Shreosi says that the nature of distress calls has also changed. "Earlier people would call in for long-term help, such as professional mental health support. But during the pandemic, it has changed to immediate requests to rescue from oppressive home situations. Often, they will speak in whispers so that the parents can't hear."
Lack of spaces
Like many of his fellow queer community members, life for Sumit P., a 30-year-old gay man from Mumbai, has taken a turn for the worse. The lockdown has led to the loss of safe spaces and prolonged residence at home.
"It has been a really difficult time since the beginning of the lockdown. I am suffering from a lot of mental stress since I cannot freely express myself at home. Even while making a call, I have to check my surroundings to see if anybody is there. If I try to go out, my family demands an explanation. I feel suffocated," he said.
The pandemic has forced some queer people to come out
Sumit is also dealing with a risk that has hit the community harder than others – unemployment and income shortage. He's opened a cafe with two other queer friends, which is now running into losses. For others, pandemic-induced job losses have forced queer persons from all over the country to return to their home states and move in with their families who've turned abusive during this long period of confinement.
Lockdowns force coming out
According to Kolkata-based physician, filmmaker and gay rights activist Tirthankar Guha Thakurata, the pandemic has forced some queer people to come out, succumbing to rising discomfort and pressure exerted by homophobic families.
"In most cases, family relations sour when a person reveals their identity. But many do not flee home. They find a breathing space or 'space out' in their workspaces. In the absence of these spaces, mental problems rose significantly," he said.
Not being able to express themselves freely in front of parents who are hostile, intolerant and often address transgender persons by their deadname or misgender them has created situations of severe distress, suicidal thoughts and self-harm.
Psychiatrist and queer feminist activist Ranjita Biswas (she/they) cites an incident. A gender-nonconforming person died under suspicious circumstances just days after leaving their peer group and going home to their birth parents. The final rites were performed with them dressed in bangles and a saree.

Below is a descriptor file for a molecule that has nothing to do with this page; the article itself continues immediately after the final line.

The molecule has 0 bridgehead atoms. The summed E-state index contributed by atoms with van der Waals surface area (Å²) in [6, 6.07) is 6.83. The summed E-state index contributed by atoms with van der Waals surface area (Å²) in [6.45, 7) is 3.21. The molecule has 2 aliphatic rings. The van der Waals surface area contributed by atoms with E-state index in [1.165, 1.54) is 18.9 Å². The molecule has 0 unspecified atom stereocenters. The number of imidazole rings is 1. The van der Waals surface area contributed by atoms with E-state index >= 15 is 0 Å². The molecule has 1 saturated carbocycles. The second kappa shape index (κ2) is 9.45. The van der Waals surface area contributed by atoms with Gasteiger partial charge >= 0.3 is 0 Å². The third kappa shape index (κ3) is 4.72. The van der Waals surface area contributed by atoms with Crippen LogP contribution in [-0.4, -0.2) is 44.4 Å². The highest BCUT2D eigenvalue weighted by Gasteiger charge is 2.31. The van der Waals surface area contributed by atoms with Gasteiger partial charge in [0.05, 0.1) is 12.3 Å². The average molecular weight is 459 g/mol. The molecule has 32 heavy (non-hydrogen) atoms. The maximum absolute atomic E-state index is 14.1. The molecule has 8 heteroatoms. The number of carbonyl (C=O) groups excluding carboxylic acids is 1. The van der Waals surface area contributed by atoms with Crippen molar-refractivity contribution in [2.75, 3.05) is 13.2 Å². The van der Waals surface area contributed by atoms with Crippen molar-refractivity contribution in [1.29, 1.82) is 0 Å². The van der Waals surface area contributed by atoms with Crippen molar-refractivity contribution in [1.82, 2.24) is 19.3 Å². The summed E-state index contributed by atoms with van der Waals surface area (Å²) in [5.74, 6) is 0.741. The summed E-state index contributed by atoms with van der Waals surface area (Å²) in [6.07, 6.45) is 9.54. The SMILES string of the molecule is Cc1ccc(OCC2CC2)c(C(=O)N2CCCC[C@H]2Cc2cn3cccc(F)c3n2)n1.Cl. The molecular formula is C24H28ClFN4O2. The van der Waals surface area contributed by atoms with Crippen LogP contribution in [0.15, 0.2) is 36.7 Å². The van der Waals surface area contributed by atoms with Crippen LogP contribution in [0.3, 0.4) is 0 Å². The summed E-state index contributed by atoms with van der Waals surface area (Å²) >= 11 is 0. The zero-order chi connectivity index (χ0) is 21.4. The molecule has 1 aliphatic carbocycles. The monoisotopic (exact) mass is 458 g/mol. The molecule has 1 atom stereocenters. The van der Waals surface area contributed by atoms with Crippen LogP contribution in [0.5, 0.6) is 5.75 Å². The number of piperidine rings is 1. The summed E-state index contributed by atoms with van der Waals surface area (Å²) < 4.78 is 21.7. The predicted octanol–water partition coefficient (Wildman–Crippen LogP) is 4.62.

"When a member of our community asked their mother why she chose a saree for someone who had worn androgynous clothes all their life, she plainly said it was natural because after all, the deceased 'was her daughter,'" Biswas recalls.
The Indian queer mental health support infrastructure, already compromised with historical prejudice, is now struggling
In India, queer people's access to professional mental healthcare has been "very limited," according to community members such as Ankan Biswas, India's first transgender lawyer who has been working with the Human Rights Law Network in West Bengal.
"A large majority of the psychiatrists still consider homosexuality as a disorder and practice 'correctional therapy'. It's only around the big cities that some queer-friendly psychiatrists can be found," Biswas said. "The pandemic has further widened the inequalities in access to mental health support for India's LGBTQ community."
Biswas is spending anxious days fielding an overwhelming amount of calls and rescue requests from queer members trapped in their homes, undergoing mental, verbal and even physical torture. "We don't have the space, I just tell them to wait and bear it a little longer," he said.
Medical care is dismal
Anuradha Krishnan's story, though not involving birth family, outlines how the lack of physical support spaces have affected India's queer population. Abandoned by her birth family when she came out to them as a trans woman in 2017, Anuradha Krishnan (she/they), founder of Queerythm in Kerala who is studying dentistry, had to move into an accommodation with four other persons.
Isolation triggered my depression
"I am used to talking and hanging around with friends. Isolation triggered my depression and I had to seek psychiatric help." Living in cramped quarters did not help with quarantine requirements and all of them tested positive during the first wave.
What is deeply worrying is that the Indian queer mental health support infrastructure, already compromised with historical prejudice, is now struggling, placing more and more pressure on queer collectives and peer support groups whose resources are wearing thin.
During the 10 months of the first wave of the pandemic in India in 2020, Y'all, a queer collective based in Manipur, received about 1,000 distress calls on their helpline number from LGBTQ+ individuals. In May 2021 alone, they received 450 such calls (including texts and WhatsApp messages) indicating a telling escalation in the number of queer people seeking help during the second wave.
As India's queer-friendly mental health support infrastructure continues to be tested, Y'all founder, Sadam Hanjabam, a gay man, says, "Honestly, we are struggling to handle such a large number of calls, it is so overwhelming. We are also dealing with our own anxieties. We are burning out."
Sreemanti Sengupta is a freelance writer, poet, and media studies lecturer based in Kolkata.